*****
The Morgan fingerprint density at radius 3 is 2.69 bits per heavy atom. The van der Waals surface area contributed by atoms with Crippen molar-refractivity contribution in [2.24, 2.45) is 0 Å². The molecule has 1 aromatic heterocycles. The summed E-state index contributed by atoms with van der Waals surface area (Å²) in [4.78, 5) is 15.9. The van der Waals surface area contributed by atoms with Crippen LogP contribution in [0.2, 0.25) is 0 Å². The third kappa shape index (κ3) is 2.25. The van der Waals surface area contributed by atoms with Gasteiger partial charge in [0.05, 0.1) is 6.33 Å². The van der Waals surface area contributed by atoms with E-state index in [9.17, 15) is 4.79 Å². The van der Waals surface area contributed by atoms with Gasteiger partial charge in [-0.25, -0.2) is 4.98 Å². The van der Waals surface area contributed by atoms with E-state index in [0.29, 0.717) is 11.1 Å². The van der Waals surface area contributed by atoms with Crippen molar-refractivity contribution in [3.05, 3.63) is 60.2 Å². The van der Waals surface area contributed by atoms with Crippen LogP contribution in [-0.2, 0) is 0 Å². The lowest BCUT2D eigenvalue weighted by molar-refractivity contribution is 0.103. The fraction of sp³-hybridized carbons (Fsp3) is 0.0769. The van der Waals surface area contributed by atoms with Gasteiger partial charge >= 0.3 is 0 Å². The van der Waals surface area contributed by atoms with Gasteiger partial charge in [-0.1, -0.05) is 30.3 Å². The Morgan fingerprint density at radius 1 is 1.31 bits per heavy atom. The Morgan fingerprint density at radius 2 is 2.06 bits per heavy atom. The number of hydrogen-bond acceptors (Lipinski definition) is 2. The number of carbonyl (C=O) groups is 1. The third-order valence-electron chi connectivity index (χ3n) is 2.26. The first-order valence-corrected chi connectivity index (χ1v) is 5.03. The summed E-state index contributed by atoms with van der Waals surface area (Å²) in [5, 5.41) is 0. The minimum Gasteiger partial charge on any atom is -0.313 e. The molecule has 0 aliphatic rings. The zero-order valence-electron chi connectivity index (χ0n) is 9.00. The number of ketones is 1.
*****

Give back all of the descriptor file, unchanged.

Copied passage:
The Morgan fingerprint density at radius 3 is 2.69 bits per heavy atom. The van der Waals surface area contributed by atoms with Crippen molar-refractivity contribution in [2.24, 2.45) is 0 Å². The molecule has 1 aromatic heterocycles. The summed E-state index contributed by atoms with van der Waals surface area (Å²) in [4.78, 5) is 15.9. The van der Waals surface area contributed by atoms with Crippen LogP contribution in [0.2, 0.25) is 0 Å². The third kappa shape index (κ3) is 2.25. The van der Waals surface area contributed by atoms with Gasteiger partial charge in [0.05, 0.1) is 6.33 Å². The van der Waals surface area contributed by atoms with E-state index in [9.17, 15) is 4.79 Å². The van der Waals surface area contributed by atoms with Gasteiger partial charge in [-0.25, -0.2) is 4.98 Å². The van der Waals surface area contributed by atoms with E-state index in [0.29, 0.717) is 11.1 Å². The van der Waals surface area contributed by atoms with Crippen molar-refractivity contribution in [3.05, 3.63) is 60.2 Å². The van der Waals surface area contributed by atoms with Crippen LogP contribution in [-0.2, 0) is 0 Å². The lowest BCUT2D eigenvalue weighted by molar-refractivity contribution is 0.103. The fraction of sp³-hybridized carbons (Fsp3) is 0.0769. The van der Waals surface area contributed by atoms with Gasteiger partial charge >= 0.3 is 0 Å². The van der Waals surface area contributed by atoms with Gasteiger partial charge in [-0.1, -0.05) is 30.3 Å². The Morgan fingerprint density at radius 1 is 1.31 bits per heavy atom. The Morgan fingerprint density at radius 2 is 2.06 bits per heavy atom. The number of hydrogen-bond acceptors (Lipinski definition) is 2. The number of carbonyl (C=O) groups is 1. The third-order valence-electron chi connectivity index (χ3n) is 2.26. The first-order valence-corrected chi connectivity index (χ1v) is 5.03. The summed E-state index contributed by atoms with van der Waals surface area (Å²) in [5, 5.41) is 0. The minimum Gasteiger partial charge on any atom is -0.313 e. The molecule has 0 aliphatic rings. The zero-order valence-electron chi connectivity index (χ0n) is 9.00. The number of ketones is 1.